Makeshift Covid centres sprung up across India. One such centre in Mulund, an eastern suburb of Mumbai, started operations around July 2020.

At its peak, it had 1,650 beds and handled a daily influx of 150-200 Covid patients. By November 2022, this jumbo centre was dismantled.

Working in such centres was particularly challenging since these relied on external sources for medical and basic supplies.

IMAGE: A healthcare worker wearing protective gear squeezes the sweat out of his face masks as he takes a break from taking swab from the residents for rapid antigen test, at a residential area in Ahmedabad, July 24, 2020. Photograph: Amit Dave/Reuters

Battling the virus, enduring separation from loved ones, and working extended hours became part of the job. Wearing personal protective equipment (PPE) throughout the day exacerbated the challenges.

"Wearing PPEs in negative-pressure ICUs is unbearably hot. Many staff members developed allergies from wearing gloves," D'Souza said.

"Easy-to-eat food and drinks were provided in antechambers attached to the Covid-19 wards, where nurses took their breaks."

The COVID-19 lockdown took a toll on frontline workers' mental health.

Dr Lancelot Pinto, a consultant pulmonologist and epidemiologist at the P D Hinduja Hospital and Medical Research Centre in Mahim, north central Mumbai, recounted heartbreaking episodes witnessed during the pandemic.

"A couple was admitted to our hospital, placed on separate floors. The husband passed away, but the family forbade us from informing the wife. Facing her daily enquiries about her husband's well-being was one of the toughest tasks," Dr Pinto said.

Another doctor said her daughter still resents her for not being around when she had Covid-19.

Dr Seema Dhir, senior consultant of internal medicine at Artemis Hospital in Gurugram, recalled, "During the second wave of COVID-19, my daughter contracted the virus. With neighbourhood restrictions and my overwhelming workload, I couldn't take leave."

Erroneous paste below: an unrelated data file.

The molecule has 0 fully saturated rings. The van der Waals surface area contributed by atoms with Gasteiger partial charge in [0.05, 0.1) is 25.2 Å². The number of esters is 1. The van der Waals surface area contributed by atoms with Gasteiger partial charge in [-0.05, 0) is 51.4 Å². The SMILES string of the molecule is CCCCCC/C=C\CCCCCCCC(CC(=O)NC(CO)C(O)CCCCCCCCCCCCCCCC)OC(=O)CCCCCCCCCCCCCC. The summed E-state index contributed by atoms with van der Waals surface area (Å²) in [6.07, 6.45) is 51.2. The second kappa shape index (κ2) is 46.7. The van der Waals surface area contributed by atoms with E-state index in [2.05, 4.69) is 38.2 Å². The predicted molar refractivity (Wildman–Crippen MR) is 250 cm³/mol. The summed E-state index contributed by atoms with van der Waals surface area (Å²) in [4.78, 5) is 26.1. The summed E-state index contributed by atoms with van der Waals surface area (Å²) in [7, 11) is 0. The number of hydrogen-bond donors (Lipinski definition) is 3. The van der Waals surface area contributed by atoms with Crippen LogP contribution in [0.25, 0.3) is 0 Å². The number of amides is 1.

"My department allowed me to conduct video consultations with COVID-19 patients. I found myself stretched to my limits."

IMAGE: Healthcare workers wearing PPE are showered with flower petals by the residents to show gratitude towards the frontline workers fighting the COVID-19 outbreak, on the occasion of National Doctor's Day in Kolkata, July 1, 2020. Photograph: Rupak De Chowdhuri/Reuters

Triumph and resilience

No matter how nightmarish those days were, practically every frontline worker Business Standard spoke to said the crisis made them realise the importance of their work, and got them more motivated and dedicated towards their profession as a life-altering event.

Dr Pinto reflected that even post-pandemic, patients whom he hadn't even treated during COVID-19 would express their gratitude for their efforts.

"These instances were the most rewarding, serving as a reminder of the impact we had during such trying times."

Moolchand, an ambulance driver at a community health centre in Mathaniya, Jodhpur, recalled the daunting task of transporting COVID-19 patients when even their families hesitated to approach them.

"We transported 15 to 20 patients every day. I was separated from my family, who urged me to return," he said.

"We scarcely had time to eat, drink, or even use the restroom during the day since we wore PPEs constantly."

"No one would even offer us water; people were so fearful of the virus," narrated Moolchand (he gave only his first name).

"During COVID-19, I felt a profound sense of responsibility to do what was right. I believe I was chosen by a higher power to assist others during such a harrowing time."

Reshma Tewari, chief of the critical care unit and ICU at Artemis Hospital, Gurugram, recounted drafting her will while treating patients during the pandemic.

"My husband stood like a rock by my side, ensuring I was pampered like never before," she said.

"I now feel stronger, more resilient, and in greater control of my life. I shared my drafted will with my husband and son about six months ago, and we laughed, putting it behind us."

Feature Presentation: Ashish Narsale/Rediff.com

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Sohini Das, Anjali Singh, Sanket Koul